One goal of diabetes management is to keep blood sugar levels within a normal range. But, with so many variables—from food choices to physical activity to sleep—affecting blood sugar on a daily basis, it’s common for blood sugar to fall outside of “normal” even for people who have successfully managed their condition for years.
That’s part of the reason why striving for perfection, or getting it 100% right all of the time, in diabetes management isn’t ideal. Instead, leaning into self-compassion and allowing room for out-of-range numbers, mistakes, and off days can actually benefit your mental health, and subsequently, your overall health.
Dr. Harpreet Nagra, licensed psychologist and VP of behavior science at One Drop, joined the Life Without Limits podcast to discuss how to overcome perfectionism in diabetes management.
Host: This is Life Without Limits, the One Drop podcast that gives you the tools, inspiration and support to challenge your limits. We talk with experts across all areas of health to open up more possibilities for you. Lean on us, as you step outside your comfort zone, to work your way toward better overall health and a Life Without Limits.
Kim Constantinesco: Welcome to the Life Without Limits podcast, the show where we talk with experts who can help you manage your health. I’m your host Kim Constantinesco, and today we have Dr. Harpreet Nagra, One Drop’s Vice-President of Behavioral Science and licensed psychologist. She’s here to talk about perfectionism and why it matters when it comes to managing diabetes. Welcome to the show Dr. Nagra.
Harpreet Nagra: Thanks for having me again Kim. It’s good to be here.
Kim Constantinesco: Dr. Nagra, you came on this show about a year ago to talk about overcoming diabetes burnout, and while you were on we touched briefly on perfectionism. So I am very excited today that you’re back to go into more detail on perfectionism. So first, let’s describe what it is. And the great Brené Brown defines it as the belief that if we live perfectly, look perfect and act perfectly, we can minimize or avoid the pain of guilt, judgment and shame. So Dr. Nagra, can you tell us about what perfectionism can look like in people who have diabetes?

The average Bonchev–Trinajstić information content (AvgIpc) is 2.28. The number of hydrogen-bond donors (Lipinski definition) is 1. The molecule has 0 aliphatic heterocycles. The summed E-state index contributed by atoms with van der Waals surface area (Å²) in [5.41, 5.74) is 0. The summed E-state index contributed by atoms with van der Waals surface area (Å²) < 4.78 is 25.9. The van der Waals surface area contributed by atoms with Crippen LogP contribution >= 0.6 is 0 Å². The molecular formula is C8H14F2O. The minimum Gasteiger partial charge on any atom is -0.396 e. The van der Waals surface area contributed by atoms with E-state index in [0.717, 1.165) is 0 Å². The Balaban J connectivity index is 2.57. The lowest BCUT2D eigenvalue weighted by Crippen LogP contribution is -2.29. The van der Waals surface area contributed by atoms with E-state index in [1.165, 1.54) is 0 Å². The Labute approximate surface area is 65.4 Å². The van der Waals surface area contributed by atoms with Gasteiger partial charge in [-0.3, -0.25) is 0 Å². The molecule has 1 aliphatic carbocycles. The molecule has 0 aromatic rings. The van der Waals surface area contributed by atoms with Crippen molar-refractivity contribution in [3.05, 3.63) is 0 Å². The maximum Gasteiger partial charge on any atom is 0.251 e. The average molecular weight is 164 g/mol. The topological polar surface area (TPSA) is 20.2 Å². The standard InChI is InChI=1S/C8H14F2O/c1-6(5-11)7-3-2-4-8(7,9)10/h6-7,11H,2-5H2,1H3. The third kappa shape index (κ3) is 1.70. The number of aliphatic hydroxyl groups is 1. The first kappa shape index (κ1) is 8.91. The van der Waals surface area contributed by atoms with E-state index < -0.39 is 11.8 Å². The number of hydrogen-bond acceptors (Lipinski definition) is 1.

Harpreet Nagra: Definitely. I think diabetes is one of those unique conditions where there’s a hyper focus on numbers. You typically have a blood sugar range that you need to strive for. That’s preset for you from the day that you’re diagnosed, and over the course of your health trajectory, health journey, you have to figure out ways to make sure that you’re going to be consistent in that range as often as possible. Many people living with diabetes will talk about the time and range factor here.
But what that does is, it makes you hyper focused emotionally on whether or not you’re doing well at managing your diabetes or if you’re doing poorly. So it very quickly becomes a path to possibly feeling emotionally bankrupt. Because a lot of times what ends up happening is that we already have this sort of – a fear of failing. Once you receive the diagnosis of diabetes, you already feel like, okay, what did I do wrong? How did I get here?
But now that you have healthcare professionals and other medical team members asking you on a fairly frequent basis, and at the earlier stages of your diagnosis they might be much more frequent than at later stages of management. But people constantly kind of evaluating, judging, kind of checking in with you about how you’re doing. So if you have a pre-inclination of some kind towards failure, feeling like, okay, I’m already failing because I have a diagnosis, the focus on numbers amps it up even more so.